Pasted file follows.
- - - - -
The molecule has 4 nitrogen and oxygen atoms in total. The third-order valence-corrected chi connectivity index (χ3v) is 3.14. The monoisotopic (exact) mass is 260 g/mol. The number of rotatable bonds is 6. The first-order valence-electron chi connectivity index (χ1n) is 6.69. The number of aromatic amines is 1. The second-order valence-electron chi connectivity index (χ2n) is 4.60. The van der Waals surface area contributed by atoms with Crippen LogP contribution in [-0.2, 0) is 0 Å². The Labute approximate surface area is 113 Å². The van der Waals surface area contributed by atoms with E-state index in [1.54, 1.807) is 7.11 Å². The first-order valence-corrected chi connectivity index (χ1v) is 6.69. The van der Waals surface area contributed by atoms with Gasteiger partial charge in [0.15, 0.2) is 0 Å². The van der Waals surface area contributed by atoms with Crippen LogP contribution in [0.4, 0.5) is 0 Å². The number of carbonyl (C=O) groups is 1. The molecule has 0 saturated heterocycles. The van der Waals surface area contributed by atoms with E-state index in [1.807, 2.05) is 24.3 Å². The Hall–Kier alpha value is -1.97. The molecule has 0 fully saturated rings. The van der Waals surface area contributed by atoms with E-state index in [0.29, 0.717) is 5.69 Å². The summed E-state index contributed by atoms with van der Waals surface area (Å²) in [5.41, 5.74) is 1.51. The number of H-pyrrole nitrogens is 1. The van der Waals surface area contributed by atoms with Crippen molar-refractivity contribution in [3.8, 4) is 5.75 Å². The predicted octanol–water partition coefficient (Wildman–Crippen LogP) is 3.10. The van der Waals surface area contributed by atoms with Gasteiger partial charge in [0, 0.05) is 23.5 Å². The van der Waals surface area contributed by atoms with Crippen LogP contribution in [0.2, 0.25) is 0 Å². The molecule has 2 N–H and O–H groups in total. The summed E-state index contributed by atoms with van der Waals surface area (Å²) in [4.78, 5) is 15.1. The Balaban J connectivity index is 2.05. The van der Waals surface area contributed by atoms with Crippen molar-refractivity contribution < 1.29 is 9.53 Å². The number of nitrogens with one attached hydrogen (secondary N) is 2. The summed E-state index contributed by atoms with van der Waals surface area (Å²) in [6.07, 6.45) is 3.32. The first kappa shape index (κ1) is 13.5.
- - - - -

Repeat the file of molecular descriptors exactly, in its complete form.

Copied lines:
The molecule has 4 nitrogen and oxygen atoms in total. The third-order valence-corrected chi connectivity index (χ3v) is 3.14. The monoisotopic (exact) mass is 260 g/mol. The number of rotatable bonds is 6. The first-order valence-electron chi connectivity index (χ1n) is 6.69. The number of aromatic amines is 1. The second-order valence-electron chi connectivity index (χ2n) is 4.60. The van der Waals surface area contributed by atoms with Crippen LogP contribution in [-0.2, 0) is 0 Å². The Labute approximate surface area is 113 Å². The van der Waals surface area contributed by atoms with E-state index in [1.54, 1.807) is 7.11 Å². The first-order valence-corrected chi connectivity index (χ1v) is 6.69. The van der Waals surface area contributed by atoms with Gasteiger partial charge in [0.15, 0.2) is 0 Å². The van der Waals surface area contributed by atoms with Crippen LogP contribution in [0.4, 0.5) is 0 Å². The number of carbonyl (C=O) groups is 1. The molecule has 0 saturated heterocycles. The van der Waals surface area contributed by atoms with E-state index in [1.807, 2.05) is 24.3 Å². The Hall–Kier alpha value is -1.97. The molecule has 0 fully saturated rings. The van der Waals surface area contributed by atoms with E-state index in [0.29, 0.717) is 5.69 Å². The summed E-state index contributed by atoms with van der Waals surface area (Å²) in [5.41, 5.74) is 1.51. The number of H-pyrrole nitrogens is 1. The van der Waals surface area contributed by atoms with Crippen molar-refractivity contribution in [3.8, 4) is 5.75 Å². The predicted octanol–water partition coefficient (Wildman–Crippen LogP) is 3.10. The van der Waals surface area contributed by atoms with Gasteiger partial charge in [0, 0.05) is 23.5 Å². The van der Waals surface area contributed by atoms with Crippen LogP contribution in [0.2, 0.25) is 0 Å². The molecule has 2 N–H and O–H groups in total. The summed E-state index contributed by atoms with van der Waals surface area (Å²) in [4.78, 5) is 15.1. The Balaban J connectivity index is 2.05. The van der Waals surface area contributed by atoms with Crippen molar-refractivity contribution < 1.29 is 9.53 Å². The number of nitrogens with one attached hydrogen (secondary N) is 2. The summed E-state index contributed by atoms with van der Waals surface area (Å²) in [6.07, 6.45) is 3.32. The first kappa shape index (κ1) is 13.5.